News, updates, and happenings with the Kragnes family: Phil, our Seeing Eye Dogs, and (me) Rebecca.

Some may cringe when reading this post, but I’m angry enough that something just has to be said. Our subject for today, ladies and gentlemen, was known as “supplies” when I was growing up. They are sometimes known as feminine products and include, pads, sanitary napkins and/or tampons. In this big, bad world of ours, we blind women can’t go to a store and ask for “supplies,” and generally I have ok experiences picking them up from a Target or drug store. I never had to ask a clerk to help me find them until the age of 23. I know it’s hard to believe, but a family member or friend always managed to help me find that particular item until then. It was the first weekend I was visiting Phil in Minneapolis. I had major stress and had an unexpected visit from “Aunt Flow” only two weeks after her last visit. We found a clerk in Walgreen’s and I sheepishly and quietly ask the male clerk for pads. In the loudest voice possible he said, “Oh you mean sanitary napkins?” With this being my first experience of this nature, I wanted to fall through the floor! Luckily he quieted his voice as I requested my brand and type.

Now we jump to the present evening, and I have absolutely no memory of buying my current “supplies”. My cycle is not regular, so it had probably been a while. I usually ask for “overnight strength” for reasons which are obvious enough not to be discussed here. It was just after midnight when I discovered my little corner of “The Red Sea” and went to get my “supplies. “I understand that “overnight strength”. have become thinner and “ultra-absorbent”. Still, I am very skeptical about whether these things are indeed “overnight”. A quick touch of the package was promising, but I was shocked to find how many of the little things were crammed into the bag when I opened it. They were so tightly put-together that one couldn’t really distinguish each one — more like each two maybe.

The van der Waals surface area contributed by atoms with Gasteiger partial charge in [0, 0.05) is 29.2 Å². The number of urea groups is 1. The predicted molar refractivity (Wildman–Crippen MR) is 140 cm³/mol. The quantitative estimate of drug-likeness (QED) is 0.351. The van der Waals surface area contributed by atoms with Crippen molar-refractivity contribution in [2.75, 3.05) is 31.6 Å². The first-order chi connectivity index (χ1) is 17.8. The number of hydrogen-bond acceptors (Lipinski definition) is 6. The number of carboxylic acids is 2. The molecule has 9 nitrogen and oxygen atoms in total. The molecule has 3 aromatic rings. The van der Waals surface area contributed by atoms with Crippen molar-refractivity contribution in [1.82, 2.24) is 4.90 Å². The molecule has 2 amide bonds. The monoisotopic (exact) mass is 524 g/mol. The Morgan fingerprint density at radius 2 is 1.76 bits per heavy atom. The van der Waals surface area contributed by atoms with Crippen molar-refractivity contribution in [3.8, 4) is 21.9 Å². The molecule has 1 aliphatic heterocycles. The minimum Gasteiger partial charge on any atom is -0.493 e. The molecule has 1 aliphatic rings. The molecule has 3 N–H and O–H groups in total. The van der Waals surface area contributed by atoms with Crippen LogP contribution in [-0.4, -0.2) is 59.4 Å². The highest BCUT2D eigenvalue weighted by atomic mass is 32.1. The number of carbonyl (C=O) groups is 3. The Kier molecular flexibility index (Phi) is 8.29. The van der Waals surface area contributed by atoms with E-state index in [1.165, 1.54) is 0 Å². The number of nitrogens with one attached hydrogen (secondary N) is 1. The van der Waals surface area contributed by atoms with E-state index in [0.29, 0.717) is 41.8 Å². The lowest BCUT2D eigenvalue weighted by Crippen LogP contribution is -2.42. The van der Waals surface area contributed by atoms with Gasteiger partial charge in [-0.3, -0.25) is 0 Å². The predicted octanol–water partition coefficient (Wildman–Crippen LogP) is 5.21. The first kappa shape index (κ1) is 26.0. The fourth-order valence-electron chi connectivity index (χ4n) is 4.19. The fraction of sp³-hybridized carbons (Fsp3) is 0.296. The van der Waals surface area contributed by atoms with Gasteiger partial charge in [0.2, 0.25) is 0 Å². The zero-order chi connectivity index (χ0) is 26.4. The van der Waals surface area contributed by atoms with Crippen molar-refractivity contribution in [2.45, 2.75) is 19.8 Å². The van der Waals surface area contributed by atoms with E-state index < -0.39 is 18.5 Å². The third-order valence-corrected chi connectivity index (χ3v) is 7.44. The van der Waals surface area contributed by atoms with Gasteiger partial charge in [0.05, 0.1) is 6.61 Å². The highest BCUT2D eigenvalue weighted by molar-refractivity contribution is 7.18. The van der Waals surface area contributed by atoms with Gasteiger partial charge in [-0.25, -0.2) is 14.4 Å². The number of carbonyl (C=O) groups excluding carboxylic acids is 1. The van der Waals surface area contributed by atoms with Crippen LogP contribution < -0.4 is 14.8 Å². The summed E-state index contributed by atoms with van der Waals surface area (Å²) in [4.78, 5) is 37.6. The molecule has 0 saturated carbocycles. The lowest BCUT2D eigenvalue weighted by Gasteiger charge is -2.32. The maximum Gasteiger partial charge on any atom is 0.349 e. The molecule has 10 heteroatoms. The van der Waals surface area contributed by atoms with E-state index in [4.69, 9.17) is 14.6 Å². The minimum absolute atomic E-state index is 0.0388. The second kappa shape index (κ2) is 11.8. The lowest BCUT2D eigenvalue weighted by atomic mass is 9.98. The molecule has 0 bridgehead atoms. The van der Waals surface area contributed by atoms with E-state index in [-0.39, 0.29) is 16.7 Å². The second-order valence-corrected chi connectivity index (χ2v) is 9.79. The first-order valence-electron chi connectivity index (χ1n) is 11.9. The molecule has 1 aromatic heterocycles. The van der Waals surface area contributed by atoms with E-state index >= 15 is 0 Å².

I am not the first blind person to have mishaps at the store. Phil had a grocery store worker who spoke English perfectly and didn’t know what Mayonnaise was. Two weeks into our marriage, we were “assisted” by a man in a grocery store who was illiterate and could barely see better than his current customers. He stopped other customers for help. (Boy, were we embarrassed and disgusted.) We definitely had some surprises after getting home with those groceries. I’ve heard of little kids telling their mothers the can had yellow stuff on it. The blind mom things it’s pineapple and gets home with corn or vice versa. Definitely inconvenient. But opening this package at midnight on a Sunday night with no other option but to try them isn’t my cup of tea. If I am unsuccessful in finding someone with time and resources to drive to the store for a quick trip to get the right thing, the bus version will take about twice as long, and I can only hope that “riding this ultra-thin white pony” in public won’t result in any visible consequences. Of course, without the security of knowing that the person “helping” me can actually read, it’s possible I may come home with the wrong thing again, although I will be a lot more careful in going over the packaging with discriminating fingers. It’s sad to me that an assumption as basic as that a clerk will pick up the specific and correct item when it is requested can’t be trusted. Is blindness a disaster? No. But it’s at times like these that it can be a royal pain!


Comments on: "Shopping for “supplies”" (1)

  1. Penny Reeder said:

    Hi Rebecca, I have some suggestions. First, – You can order anything you need in the way of “supplies” and have it shipped

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